EDITOR'S NOTE: Vincent DeSantis, a Gloversville resident and former Gloversville City Court judge, is visiting a village in Sardinia - "Sardegna" in Italian, which is an island in the Mediterranean Sea and an autonomous region of Italy. He is working on a farm there. In the following report, DeSantis describes his experiences.
I have been working and living on a small farm near the village of San Priamo on the east coast of Sardegna since March 7. This is my first WWOOFing experience. WWOOF is an acronym for an international system of organizations - World Wide Opportunities in Organic Farming. It all began in England many years ago and almost every country has one.
Enrico Curreli and Elizabetta Podda are hosting Gloversville resident?Vincent DeSantis at their home in Sardegna. (Photo courtesy of Vincent DeSantis)
I joined WWOOF Italia for 25 euros and got access to well over 100 organic farms in Italy. One then chooses a farm or farms from the online descriptions and makes arrangements directly via email with the farmer to work and stay. The deal is: you work about 4 hours per day for 5 days a week and in return get free room and board. But the real bonus is that on these small operations, you are treated as part of the family and experience not only the farm but get to know the entire network of people that form the community. Few tourists ever get this close to the essence of a people and culture.
My hosts here are Enrico Curreli and Elizabetta Podda and their two teenage children, and a host of other friends and neighbors. The last few weeks have been devoted to tending young olive trees, restoring a vegetable garden and pruning fruit trees - peach, pear, fig, apricot and pomegranate. Today Enrico will be bringing in olive seedlings with which we will establish a new grove. It has been a fantastic experience.
A special place
I have learned that Sardegnians really love their island and see it as a special place. It is in many ways a wild country, sparsely populated by European standards with a lot of steep mountains and remote places civilization has touched only tangentially for 4,000 years. This region is called Sarrabus, the southeast corner of the island. It is made up of a few small villages: Sarrabus, Muravera and San Priamo as well as a new village called Castiadas. It has a total population of about 15,000. A favorite pastime here is hiking the steep mountain trails. I recently took a long hike with a group of Enrico's friends over mountains along a spectacular seashore.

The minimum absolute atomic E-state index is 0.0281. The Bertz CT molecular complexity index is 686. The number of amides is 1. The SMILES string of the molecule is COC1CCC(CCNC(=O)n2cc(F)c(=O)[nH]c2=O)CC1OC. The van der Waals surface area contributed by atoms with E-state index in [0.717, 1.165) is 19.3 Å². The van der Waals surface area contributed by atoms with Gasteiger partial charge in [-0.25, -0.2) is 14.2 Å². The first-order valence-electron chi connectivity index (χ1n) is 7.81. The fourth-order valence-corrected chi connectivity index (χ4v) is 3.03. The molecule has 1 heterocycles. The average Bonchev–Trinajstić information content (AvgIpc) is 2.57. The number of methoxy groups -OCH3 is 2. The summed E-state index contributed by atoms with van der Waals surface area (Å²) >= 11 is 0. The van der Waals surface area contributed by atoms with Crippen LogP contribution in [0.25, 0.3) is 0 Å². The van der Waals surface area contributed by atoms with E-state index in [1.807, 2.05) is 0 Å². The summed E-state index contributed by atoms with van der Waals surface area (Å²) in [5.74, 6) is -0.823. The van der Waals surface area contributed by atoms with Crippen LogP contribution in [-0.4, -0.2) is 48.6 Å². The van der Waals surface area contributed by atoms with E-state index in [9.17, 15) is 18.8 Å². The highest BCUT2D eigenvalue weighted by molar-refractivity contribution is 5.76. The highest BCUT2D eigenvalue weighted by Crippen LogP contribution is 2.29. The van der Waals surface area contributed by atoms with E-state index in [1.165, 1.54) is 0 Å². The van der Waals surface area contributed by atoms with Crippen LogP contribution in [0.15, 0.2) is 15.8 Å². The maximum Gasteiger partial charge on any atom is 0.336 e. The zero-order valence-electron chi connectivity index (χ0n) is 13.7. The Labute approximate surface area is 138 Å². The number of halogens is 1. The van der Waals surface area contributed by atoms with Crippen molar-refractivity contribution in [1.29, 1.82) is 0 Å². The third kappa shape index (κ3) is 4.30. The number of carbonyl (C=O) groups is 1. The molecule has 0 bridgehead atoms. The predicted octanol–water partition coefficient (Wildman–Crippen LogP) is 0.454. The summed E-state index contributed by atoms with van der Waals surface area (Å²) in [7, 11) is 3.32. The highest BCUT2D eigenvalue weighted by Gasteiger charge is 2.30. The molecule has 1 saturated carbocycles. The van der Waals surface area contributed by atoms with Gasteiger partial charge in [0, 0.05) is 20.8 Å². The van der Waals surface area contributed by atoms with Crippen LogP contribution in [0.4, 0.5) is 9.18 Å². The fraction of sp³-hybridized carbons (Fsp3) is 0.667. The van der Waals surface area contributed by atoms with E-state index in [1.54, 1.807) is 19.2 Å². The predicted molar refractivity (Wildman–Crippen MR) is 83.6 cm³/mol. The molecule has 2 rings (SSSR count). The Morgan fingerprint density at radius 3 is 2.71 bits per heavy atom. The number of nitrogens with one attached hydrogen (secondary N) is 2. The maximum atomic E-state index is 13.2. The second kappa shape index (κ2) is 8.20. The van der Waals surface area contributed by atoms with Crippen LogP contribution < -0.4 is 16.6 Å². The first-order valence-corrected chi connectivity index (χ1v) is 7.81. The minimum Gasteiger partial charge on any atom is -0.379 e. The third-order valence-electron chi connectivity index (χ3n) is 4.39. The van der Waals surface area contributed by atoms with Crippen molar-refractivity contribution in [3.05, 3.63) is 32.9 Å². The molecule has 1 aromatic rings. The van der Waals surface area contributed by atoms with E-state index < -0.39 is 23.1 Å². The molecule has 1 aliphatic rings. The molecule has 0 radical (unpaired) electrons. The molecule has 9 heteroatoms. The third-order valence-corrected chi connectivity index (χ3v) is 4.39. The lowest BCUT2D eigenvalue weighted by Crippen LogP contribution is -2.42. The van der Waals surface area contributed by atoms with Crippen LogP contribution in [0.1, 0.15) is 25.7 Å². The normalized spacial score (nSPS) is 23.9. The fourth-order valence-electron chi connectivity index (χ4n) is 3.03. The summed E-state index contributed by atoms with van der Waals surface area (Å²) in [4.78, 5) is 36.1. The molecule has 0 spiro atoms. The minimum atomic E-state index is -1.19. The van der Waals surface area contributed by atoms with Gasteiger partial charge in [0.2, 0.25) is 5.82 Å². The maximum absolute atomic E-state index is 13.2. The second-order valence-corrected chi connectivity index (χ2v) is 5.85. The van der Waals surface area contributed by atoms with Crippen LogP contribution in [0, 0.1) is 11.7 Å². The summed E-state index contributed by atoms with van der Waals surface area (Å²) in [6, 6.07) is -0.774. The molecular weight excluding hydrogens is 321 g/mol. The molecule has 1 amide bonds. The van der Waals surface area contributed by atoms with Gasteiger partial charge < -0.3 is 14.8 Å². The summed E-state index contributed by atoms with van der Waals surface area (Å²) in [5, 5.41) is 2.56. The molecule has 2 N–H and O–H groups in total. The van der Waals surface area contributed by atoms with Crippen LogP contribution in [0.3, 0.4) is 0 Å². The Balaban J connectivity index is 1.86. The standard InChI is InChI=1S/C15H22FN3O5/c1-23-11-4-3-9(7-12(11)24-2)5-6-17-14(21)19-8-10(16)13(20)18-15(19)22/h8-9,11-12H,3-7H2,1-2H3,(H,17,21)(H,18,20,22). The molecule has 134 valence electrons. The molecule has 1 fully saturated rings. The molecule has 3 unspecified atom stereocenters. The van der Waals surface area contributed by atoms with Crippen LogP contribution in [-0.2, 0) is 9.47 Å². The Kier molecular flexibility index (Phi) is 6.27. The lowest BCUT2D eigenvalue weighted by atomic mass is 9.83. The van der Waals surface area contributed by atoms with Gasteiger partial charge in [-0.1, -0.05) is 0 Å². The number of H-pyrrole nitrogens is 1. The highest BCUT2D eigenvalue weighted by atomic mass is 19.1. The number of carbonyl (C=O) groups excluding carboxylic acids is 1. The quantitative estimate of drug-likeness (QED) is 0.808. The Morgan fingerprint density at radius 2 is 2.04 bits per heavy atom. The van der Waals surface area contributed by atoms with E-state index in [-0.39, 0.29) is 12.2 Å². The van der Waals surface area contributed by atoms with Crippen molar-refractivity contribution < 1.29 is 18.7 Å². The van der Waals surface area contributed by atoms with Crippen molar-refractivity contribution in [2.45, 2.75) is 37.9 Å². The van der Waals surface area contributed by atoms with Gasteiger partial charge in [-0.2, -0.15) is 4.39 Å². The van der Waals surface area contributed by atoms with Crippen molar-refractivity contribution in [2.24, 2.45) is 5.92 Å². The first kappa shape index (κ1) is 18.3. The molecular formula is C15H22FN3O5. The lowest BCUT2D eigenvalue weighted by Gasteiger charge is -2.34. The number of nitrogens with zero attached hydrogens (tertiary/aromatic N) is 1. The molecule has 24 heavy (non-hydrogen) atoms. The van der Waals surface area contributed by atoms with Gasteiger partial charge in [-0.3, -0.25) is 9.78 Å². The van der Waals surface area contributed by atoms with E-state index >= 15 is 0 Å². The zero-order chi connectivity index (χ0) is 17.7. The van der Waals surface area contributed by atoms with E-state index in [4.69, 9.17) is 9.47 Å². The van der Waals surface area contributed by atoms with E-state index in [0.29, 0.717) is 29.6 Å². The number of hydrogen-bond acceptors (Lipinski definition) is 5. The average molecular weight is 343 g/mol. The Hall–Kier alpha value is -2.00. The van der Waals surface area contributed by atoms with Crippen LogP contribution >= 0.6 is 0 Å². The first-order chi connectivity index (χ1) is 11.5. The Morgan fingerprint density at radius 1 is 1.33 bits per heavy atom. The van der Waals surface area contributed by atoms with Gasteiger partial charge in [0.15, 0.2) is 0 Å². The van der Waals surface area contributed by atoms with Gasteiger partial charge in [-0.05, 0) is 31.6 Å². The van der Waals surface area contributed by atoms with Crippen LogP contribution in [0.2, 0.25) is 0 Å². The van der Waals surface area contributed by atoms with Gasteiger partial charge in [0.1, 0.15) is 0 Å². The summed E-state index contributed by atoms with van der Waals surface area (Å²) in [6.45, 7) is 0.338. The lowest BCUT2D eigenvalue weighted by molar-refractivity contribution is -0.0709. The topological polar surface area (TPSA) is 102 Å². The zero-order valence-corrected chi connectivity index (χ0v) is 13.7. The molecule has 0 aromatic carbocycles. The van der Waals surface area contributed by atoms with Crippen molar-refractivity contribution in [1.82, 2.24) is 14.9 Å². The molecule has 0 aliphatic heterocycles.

It was a feast for the eyes - vistas of the wild sea crashing on rock cliffs like I have never seen before. At one point we were at a lighthouse on a cliff more than 150 feet above the waves, yet we could feel the salt spray from the breakers on our faces. In between the peaks there are little isolated beaches where you are curiously sheltered from the wind. We ate lunch at one of them.
Enrico and Elizabetta's house is only a few years old, designed and built by them in a classical style with a central open courtyard. It includes a main house on one side and two guest apartments on the other which are rented out to tourists in the summer. The electricity is solar as is the hot water. I have noticed that photovoltaic panels are very common here. I daresay that buildings without them are in the minority. I was told Italy is No. 1 in Europe for production of solar electricity.
Sardegnians are very independent minded and locally oriented. Much of the food you buy is labeled "Solo da allevamenti Sardi" - only of Sardinian ingredients. They produce lots of wine, olive oil, all kinds of cheeses, oranges, lemons, artichokes, fennel and yogurt. The food is simple, wholesome and very different than what we Americans usually think of as Italian. The place has a very rich traditional culture not only with respect to food, but also music and dress. Though people here are quite educated and worldly, most of them are aware and respectful of the old traditions. I have heard it said several times that no matter what happens in the wider world, Sardegnians will be able to quickly turn to the old ways and not only survive but live well.
The skills for coaxing a living out of this rugged land, of tending sheep and goats and growing fruits and vegetables are still very much alive here. And let me tell you, it is not a meager existence. There are lots of things that I have already added to my list of favorite foods. One of them is an exquisite orange "marmalade." It is more liquid than what we are used to -there's no gel to it. It's like an orange reduction with the zest in a jar and you eat it with fresh ricotta on a crust - buonissimo! It is made fresh by a lady nearby, Segnora Cao, who runs an entirely organic grove, sells oranges and lemons and makes cheeses from her own goat's milk. She is organic not for marketing purposes, but because that is the way it has always been done and because chemicals, she says, are way too expensive anyway. Just the oranges themselves are worth writing home about. It's like I have never tasted an orange before. I will probably never again eat an orange without thinking of Segnora Cao.